Today I have a review of a smart restaurant conveniently situated about 2 hours outside Paris. Good transport links with easy access to city shops. Superb food and waiters who speak English, and a menu in English as well. Yes, that’s got your attention, my dear Anglophone reader! Even better news is that, if you live in London, you’ll be able to visit sans passport. Confused? Well, you wouldn’t be if you noticed the title of today’s superbly written offering.
St Pancras train station was designed by William Barlow in 1863 with construction starting in 1866. The famous Barlow train shed arch spans 240 feet and reaches 100 feet at its highest point. On its completion in 1868 it became the largest enclosed space in the world. It is still impressive to this day and is a marvel of Victorian engineering.
One of the most recognisable features of St Pancras station is the red brick Gothic front facade which was created as part of a competition and became the Midland Great Hotel. The inside of the station still reflects that same brick along with painted metal beams and lots of charm. The original building had 60 million bricks (Did Queen Victoria ask someone to count them?) and 9,000 tons of ironwork as well as columns of fourteen different British granites and limestones.
Searcy’s St Pancras Brasserie has an associated Champagne Bar which is situated opposite the restaurant itself, on the Upper Concourse. You’ll not miss this amazing sight of a row of booths stretching for yards (it’s Europe’s longest Champagne Bar at 95.8 metres). Each one is thoughtfully provided with blankets and under-seat heating for those with frozen assets. Even if you don’t have time for a civilised meal at the restaurant, a glass of fizz and a plate of smoked salmon is always an option.
An almost art nouveau air
But inside, this brasserie is the brainchild of Martin Brudnizki, the designer behind Scott’s and The Ivy. The restaurant is either casually formal or formally casual depending on your expectations. It has all the style of (in truth, probably more style than) the celebrated station brassieres of La Belle France. The gold-leafed ceiling reflects a subtle and cosy glow. The tables and chairs are in dark wood, and banquettes in soft leather; the large hanging spherical lamps add an almost art nouveau air. The only hint of impending voyaging is an imposing illuminated clock.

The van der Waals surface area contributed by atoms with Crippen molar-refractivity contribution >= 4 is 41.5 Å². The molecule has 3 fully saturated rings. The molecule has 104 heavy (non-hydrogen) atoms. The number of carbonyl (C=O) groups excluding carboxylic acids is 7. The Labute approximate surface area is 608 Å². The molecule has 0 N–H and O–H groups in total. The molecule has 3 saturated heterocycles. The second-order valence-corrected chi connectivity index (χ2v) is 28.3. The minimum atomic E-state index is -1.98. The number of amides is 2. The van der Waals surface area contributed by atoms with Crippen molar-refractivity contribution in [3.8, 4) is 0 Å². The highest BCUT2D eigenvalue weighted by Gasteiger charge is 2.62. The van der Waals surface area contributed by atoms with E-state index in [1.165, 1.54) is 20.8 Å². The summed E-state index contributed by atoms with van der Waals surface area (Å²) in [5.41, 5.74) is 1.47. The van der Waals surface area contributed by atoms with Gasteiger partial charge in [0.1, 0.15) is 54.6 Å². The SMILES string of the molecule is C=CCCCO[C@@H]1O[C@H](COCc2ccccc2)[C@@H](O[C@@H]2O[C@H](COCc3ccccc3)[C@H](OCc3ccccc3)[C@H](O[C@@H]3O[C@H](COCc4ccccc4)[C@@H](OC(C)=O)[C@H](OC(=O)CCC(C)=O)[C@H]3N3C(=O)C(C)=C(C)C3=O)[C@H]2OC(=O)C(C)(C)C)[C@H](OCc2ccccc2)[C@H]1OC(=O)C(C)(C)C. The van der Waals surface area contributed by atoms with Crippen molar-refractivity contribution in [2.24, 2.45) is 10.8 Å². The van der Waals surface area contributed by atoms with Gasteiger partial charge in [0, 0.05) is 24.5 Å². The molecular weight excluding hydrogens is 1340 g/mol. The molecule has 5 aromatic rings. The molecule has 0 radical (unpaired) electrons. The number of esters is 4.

We ordered cocktails and they are well-crafted here. A brace of classics in the guise of a Negroni and a Whiskey Sour. A delightful start to a relaxing few hours away from the commuter throng.
My guest started with a salad of Cheltenham beetroots, chicory, watercress, Yorkshire blue cheese, candied walnuts. It was beautifully composed and pronounced a delicious winner by this man who is not usually impressed by veggies. He is from Bridlington, so I guess the cheese tempted him.
Portland crab cake, with spiced brown meat and pickled cucumber was my choice. The presentation was simple and so was the dish. Simple, yes, but perfectly so. The cake was moist and flavourful, and the cucumber spiked this with sharp tang. The brown crab meat was a treat and added so much to this seafood plate.
I don’t cook liver at home, so my guest took advantage of Cumbrian calf’s liver, maple smoked streaky bacon, parsley sauce and Yukon Gold potato. He said this was the best liver dish he had eaten in a long time. That is quite an accolade, as he chooses that meat whenever he has an opportunity. Cooked to medium it picked up char flavour and rather attractive marks from the grill.
A connoisseur’s pie
Creedy Carver chicken pie was my main course. Each pie is finished to order and demands a wait of 20 minutes. No problem if you are comfortably seated with a cocktail and a starter plate. But this pie is worth the short wait. The pastry case was thin and held a filling of piping hot chicken in a well-flavoured and creamy sauce. This was a connoisseur’s pie, not a chip shop pie, not an after-the big-match pie, this was one to savour. That pastry was an integral part of the dish and gave texture and structure.
Caramelised Kent apple tart was served with fennel ice cream. Yes, an ice cream with unmistakable aniseed flavour and it actually, to my surprise, worked really well. It’s an adult taste and added sophistication to the more traditional apple tart.
William Curley Chocolates were the sweet finale to a very fine meal. These dishes were not fussy or over-cheffy and they were all the better for it. Searcy’s St Pancras Brasserie won me over a few years ago, and I am happy to report that my first impressions have stood the test of time.
St Pancras Brasserie is hidden in plain view. It’s there for all to see but one needs to know where to look. A cross-Channel jaunt isn’t necessary. A quick trip on an escalator is all that’s needed for you to discover a thoroughly British restaurant showcasing some of the best produce we have to offer.
7am – 10pm daily
9am – 19.30pm Sunday
Searcy’s St Pancras Brasserie
St Pancras International Station
Upper Concourse, Euston Road
London NW1 2QP
Phone: 020 7870 9900